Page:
Monster Energy knows that there have been many incidents of people becoming ill from their products. In 2013 they were sued because of the harmful effects of their drinks, often on young people and/or associated with the Monster Energy drinks being consumed in association with exercise or participation in sports activities. Despite this, at the Monster Energy website under the heading “Social Responsibility,” there is no mention of the ethics of the contents of their beverages. The do mention fair trade, avoiding human slavery, environmental sustainability, having control over their supply chain, human rights policies, and philanthropy, but nothing about how their beverages can harm or kill people (Monster Energy, 2019). According to Class (2019), Monster Energy settled three lawsuits for the deaths of three people related to the consumption of their beverages. They currently have another lawsuit making its way through the judicial process (Class, 2019). The remaining unsettled lawsuit involves a man who had a series of strokes after consuming four Monster Energy drinks in one day.

Because Monster Energy settled with the families of people who died from consuming their beverages, it seems as if they are admitting that their products can be harmful to consumers. However, they have not pulled them from the market. They also have not attempted to improve them. They have added additional warnings to the labels, which may be all they are required to do by the FDA. Clearly, Monster Energy does not really care much about the harm that their products do to the consumer. They have deep pockets since they are owned by Coca Cola and they can stop any settlements they make with those who sue them from being disclosed. This takes the issue out of the public consciousness. Meanwhile, people continue to work hard, not sleep enough and cram more activities into their days than most humans are physically capable of. That means they want energy drinks.

Leadership and Ethics

Better leadership of Monster Energy would be useful to improve their social and ethical reputations. Not only has the company been sued several times because of the harm their beverages cause, they have also been sued for sexual harassment and discrimination among their female employees and one department head was under felony criminal indictment. Peck (2018) of Huff Post says, “Even as he awaits a criminal trial for allegedly strangling his girlfriend during a business trip in 2016, Brent Hamilton is still the head of music marketing at Monster Energy . . . . John Kenneally is a vice president at Monster despite three women accusing him of bullying, harassment and retaliation” (Peck, 2018). From the sounds of it, changing leadership would solve many of the problems Monster Energy has.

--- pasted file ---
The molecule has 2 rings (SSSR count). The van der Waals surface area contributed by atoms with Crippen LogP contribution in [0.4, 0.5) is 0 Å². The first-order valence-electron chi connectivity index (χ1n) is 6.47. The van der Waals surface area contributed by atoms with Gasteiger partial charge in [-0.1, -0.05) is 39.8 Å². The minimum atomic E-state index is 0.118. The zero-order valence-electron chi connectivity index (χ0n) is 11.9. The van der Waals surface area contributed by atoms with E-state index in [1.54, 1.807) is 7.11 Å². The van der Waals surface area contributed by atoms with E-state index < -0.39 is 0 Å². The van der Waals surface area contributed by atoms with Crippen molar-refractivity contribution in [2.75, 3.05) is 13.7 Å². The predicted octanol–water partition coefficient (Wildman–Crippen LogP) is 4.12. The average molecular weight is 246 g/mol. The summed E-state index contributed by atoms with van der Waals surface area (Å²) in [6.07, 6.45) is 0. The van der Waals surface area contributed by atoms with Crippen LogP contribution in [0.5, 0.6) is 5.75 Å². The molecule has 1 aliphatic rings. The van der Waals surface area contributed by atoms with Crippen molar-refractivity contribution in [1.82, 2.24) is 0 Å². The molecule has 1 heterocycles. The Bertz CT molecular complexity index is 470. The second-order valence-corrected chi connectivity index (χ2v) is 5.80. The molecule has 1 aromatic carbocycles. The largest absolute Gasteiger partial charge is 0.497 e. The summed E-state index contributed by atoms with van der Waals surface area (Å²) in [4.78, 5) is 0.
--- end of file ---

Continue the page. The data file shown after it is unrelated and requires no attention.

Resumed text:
Even though Monster Energy claims to be ethical in some ways, they are clearly hypocrites and do not care about their consumers. The consumers they target are young people who often are not informed about things like lawsuits pending against the company who makes their favorite energy beverage. The beverages keep selling, despite the potential harm they can cause, and Monster Energy seems to have no concern. They could create a marketing campaign that explained to consumers safe ways to enjoy their beverages. That would demonstrate that they truly do care about the reputation of their company and the ethics of doing business, but they do not care, or that is what it seems. They can claim they do at their website, but they do not even mention the fact that their beverages killed several people and harmed several others. Their corporate social responsibility only extends to the popular issues like environmental and sustainability concerns. If Monster Energy truly cared they would clean house of the current leadership and start over fresh with new and new and truthful marketing campaigns.


AbuDagga, A. (2015, October). Energy Drinks: A Classic Example of a Harmful, Unregulated Product. Retrieved from Public Citizen. org:

Buehler, N. (2019, October 6). 5 companies owned by Coca Cola. Retrieved from Investopedia:

Caffeine Informer. (2019). Monster Energy. Retrieved from Caffeine Informer: https://www.caffeineinformer.c...

Class (2019). Energy Drinks Settlement. Retrieved from Class

Maxwell, M. (2019, September 19). What Happens If You Drink Too Many Monster Energy Drinks? Retrieved from Live Strong:

Monster Energy. (2019). Social Responsibility. Retrieved from Monster Energy:

Peck, E. (2018, June 24). Exclusive: 5 Women Sue Monster Energy Over Abusive, Discriminatory Culture. Retrieved from Huff Post: